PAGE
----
A Plateau in New Onset Type 1 Diabetes: Incidence of Pediatric Diabetes in the United States Military Health System

Pediatr Diabetes. 2018 Aug;19(5):917-922. doi: 10.1111/pedi.12659. Epub 2018 Mar 8.


Objectives: To describe the incidence and prevalence of type 1 diabetes among pediatric dependents of the US Department of Defense.

Methods: The Military Health System (MHS) data repository was used to identify pediatric patients (≤17 years of age) with type 1 diabetes from January 1, 2007 to December 31, 2012. Annual incidence, annual prevalence and adjusted incidence were calculated and stratified by sex, age group, and region of residence.

Results: Within a 6-year study period from 2007 to 2012, 5616 pediatric patients with type 1 diabetes were identified; 57% male, mean (SD) age of 10.9 (4.2) years. Annual type 1 diabetes incidence (per 100 000 persons) over the 5-year time period ranged from 20.7/100 000 to 21.3/100 000. Incidence for each year was highest in the 10 to 14 years age group and ranged from 30.9/100 000 in 2008 to 35.2/100 000 in 2011. Annual type 1 diabetes prevalence (per 1000 persons) remained stable throughout the study period at 1.5/1000. Adjusted incidence for males was significantly higher compared to females (21.0/100 000 vs 18.1/100 000; P = .001). During the study period, annual incidence remained steady (test for trend, P = .984).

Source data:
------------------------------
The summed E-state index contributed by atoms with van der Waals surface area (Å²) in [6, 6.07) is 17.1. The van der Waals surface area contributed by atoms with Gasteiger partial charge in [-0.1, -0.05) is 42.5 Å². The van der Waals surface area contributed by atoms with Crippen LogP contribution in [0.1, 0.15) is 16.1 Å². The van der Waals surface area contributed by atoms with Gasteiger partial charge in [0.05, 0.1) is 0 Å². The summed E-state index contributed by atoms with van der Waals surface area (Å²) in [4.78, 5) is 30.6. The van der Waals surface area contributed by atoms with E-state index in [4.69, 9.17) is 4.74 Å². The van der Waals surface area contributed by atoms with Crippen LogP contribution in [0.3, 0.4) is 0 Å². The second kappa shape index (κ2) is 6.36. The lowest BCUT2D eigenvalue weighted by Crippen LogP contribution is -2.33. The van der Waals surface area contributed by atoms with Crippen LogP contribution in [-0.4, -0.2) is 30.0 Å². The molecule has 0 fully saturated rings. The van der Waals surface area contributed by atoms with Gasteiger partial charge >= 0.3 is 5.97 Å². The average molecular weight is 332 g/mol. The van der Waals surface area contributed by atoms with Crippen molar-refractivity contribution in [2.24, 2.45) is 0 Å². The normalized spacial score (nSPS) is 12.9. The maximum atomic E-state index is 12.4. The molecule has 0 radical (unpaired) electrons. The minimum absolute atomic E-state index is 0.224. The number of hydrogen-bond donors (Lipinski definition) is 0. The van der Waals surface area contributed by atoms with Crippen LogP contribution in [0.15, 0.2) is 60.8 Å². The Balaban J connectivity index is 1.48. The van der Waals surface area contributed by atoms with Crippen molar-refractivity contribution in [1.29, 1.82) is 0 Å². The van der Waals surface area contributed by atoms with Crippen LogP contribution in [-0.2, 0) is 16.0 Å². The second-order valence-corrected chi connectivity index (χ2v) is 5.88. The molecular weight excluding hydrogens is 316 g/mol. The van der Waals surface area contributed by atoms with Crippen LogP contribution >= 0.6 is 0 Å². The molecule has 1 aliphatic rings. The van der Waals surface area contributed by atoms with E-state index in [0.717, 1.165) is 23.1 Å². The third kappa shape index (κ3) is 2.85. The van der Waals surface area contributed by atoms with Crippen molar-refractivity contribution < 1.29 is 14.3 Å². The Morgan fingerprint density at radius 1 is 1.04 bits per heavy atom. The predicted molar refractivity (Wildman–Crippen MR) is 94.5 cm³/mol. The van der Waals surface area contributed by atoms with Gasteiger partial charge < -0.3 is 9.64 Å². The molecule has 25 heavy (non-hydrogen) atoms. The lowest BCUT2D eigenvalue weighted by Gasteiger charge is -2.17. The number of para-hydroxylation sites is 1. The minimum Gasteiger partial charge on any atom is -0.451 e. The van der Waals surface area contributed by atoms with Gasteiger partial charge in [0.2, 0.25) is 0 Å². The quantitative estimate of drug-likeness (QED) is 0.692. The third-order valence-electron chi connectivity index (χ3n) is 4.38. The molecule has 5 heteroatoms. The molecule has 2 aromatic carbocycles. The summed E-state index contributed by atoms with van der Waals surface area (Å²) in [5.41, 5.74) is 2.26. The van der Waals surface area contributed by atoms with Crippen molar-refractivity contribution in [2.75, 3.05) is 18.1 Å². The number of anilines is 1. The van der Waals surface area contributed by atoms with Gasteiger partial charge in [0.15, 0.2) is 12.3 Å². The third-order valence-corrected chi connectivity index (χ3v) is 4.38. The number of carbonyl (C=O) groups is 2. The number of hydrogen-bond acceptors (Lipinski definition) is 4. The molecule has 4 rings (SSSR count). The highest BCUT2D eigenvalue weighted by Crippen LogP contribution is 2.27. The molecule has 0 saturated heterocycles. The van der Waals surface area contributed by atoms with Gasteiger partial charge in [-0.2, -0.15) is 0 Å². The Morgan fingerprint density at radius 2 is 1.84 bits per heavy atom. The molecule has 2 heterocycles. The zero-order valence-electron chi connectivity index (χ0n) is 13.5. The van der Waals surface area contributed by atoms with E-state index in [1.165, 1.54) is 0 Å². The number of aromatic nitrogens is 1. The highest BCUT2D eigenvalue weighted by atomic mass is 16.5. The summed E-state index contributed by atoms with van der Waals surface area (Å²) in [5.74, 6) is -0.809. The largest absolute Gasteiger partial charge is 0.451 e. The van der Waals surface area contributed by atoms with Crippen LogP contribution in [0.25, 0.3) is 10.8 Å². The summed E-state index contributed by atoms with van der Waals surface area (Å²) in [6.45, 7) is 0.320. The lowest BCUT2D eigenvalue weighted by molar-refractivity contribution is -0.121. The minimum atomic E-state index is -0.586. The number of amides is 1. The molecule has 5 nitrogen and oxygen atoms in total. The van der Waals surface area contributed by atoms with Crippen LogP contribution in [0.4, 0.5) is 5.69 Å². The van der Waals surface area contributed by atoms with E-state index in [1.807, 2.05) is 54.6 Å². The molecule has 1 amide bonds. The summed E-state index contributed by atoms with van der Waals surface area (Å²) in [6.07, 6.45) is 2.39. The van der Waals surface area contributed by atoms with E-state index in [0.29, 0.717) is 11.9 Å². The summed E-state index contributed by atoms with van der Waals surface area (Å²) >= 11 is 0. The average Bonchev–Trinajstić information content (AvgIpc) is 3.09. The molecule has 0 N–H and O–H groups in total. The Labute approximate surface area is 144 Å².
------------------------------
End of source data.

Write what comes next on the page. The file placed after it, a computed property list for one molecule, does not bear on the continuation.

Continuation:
Conclusions: The incidence of type 1 diabetes among children appears to plateau during the study period, suggesting a steady state of type 1 diabetes within this pediatric population. The MHS provides an accurate and up to date look at incidence of type 1 diabetes and may reflect broader trends of incidence of pediatric disease for the United States as a whole.

Keywords: diabetes mellitus, juvenile; diabetes mellitus, type 1; epidemiology; incidence.

MeSH terms

  • Adolescent
  • Child
  • Child, Preschool
  • Cohort Studies
  • Diabetes Mellitus, Type 1 / epidemiology*
  • Female
  • Humans
  • Incidence
  • Infant
  • Male
  • Military Family / statistics & numerical data*
  • Prevalence
  • United States / epidemiology